Vision: Milos Radakovich

People have been fascinated with
vision since the days of the ancient
Greeks, who thought sight involved
rays emanating from the eye to illuminate
surrounding objects. It wasn’t
until fifteen hundred years later
that the Arab mathematician and
scholar Al-Hazen (965-1040 A.D.)
described how lenses can focus and magnify images.

Today, we know that natural selection has produced at least ten
types of vision systems. Eyes for different organisms are adapted
for seeing in the day or night, short or long distances, with wide
or narrow fields of view.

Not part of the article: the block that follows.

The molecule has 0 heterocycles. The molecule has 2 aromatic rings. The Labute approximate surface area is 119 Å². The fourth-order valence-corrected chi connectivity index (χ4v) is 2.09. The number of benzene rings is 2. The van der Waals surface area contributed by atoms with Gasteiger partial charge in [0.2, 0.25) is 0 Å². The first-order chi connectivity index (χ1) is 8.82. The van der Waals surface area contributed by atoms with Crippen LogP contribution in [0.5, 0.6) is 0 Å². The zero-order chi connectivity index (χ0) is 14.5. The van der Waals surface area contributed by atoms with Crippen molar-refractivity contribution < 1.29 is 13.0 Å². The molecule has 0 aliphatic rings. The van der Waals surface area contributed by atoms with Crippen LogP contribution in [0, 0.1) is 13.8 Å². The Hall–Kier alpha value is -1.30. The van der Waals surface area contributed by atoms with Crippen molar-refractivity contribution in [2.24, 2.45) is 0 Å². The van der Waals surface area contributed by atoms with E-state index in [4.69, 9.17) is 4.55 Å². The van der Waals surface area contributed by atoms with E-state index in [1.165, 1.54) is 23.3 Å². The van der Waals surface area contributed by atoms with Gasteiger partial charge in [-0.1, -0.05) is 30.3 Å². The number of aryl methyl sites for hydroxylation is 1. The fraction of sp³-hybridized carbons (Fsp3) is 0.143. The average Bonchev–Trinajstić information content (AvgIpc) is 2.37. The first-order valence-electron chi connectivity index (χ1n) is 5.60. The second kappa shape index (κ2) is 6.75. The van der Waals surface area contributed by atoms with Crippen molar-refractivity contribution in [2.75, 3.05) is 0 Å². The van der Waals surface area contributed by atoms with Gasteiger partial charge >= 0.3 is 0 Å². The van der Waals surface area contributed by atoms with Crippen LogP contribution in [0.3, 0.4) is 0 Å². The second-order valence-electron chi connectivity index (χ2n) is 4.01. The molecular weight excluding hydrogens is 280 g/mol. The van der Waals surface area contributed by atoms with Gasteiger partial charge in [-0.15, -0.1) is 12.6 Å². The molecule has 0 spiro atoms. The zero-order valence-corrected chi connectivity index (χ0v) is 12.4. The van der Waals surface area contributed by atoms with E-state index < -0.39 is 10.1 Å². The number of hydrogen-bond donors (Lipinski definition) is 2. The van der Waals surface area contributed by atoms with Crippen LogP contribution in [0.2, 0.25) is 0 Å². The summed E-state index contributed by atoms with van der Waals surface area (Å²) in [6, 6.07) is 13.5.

Still, all of these systems capture light and use it to produce
some sort of picture in the brain representing the surrounding
environment. Often they are more efficient, more powerful,
simpler and more elegant than their manmade counterparts.

There are two main types of vision systems: camera-type eyes,
which use a single lens to focus images onto a retina, and compound
eyes which have multiple lenses — sometimes tens of
thousands of them.

Camera-type eyes use a variety of ways to focus the lens so they
can see both near and far. Humans and birds have specialized
muscles that change the lens’ curvature. In whales, fluid behind
the lens fills and empties to move the lens closer or farther from
the retina, while in amphibians a muscle moves the lens back
and forth. Compound eyes can only see nearby objects clearly.

The single lens in the octopus eye has layers like an onion, each
with slightly different optical properties, to help focus the light,
even with a wide field of view.

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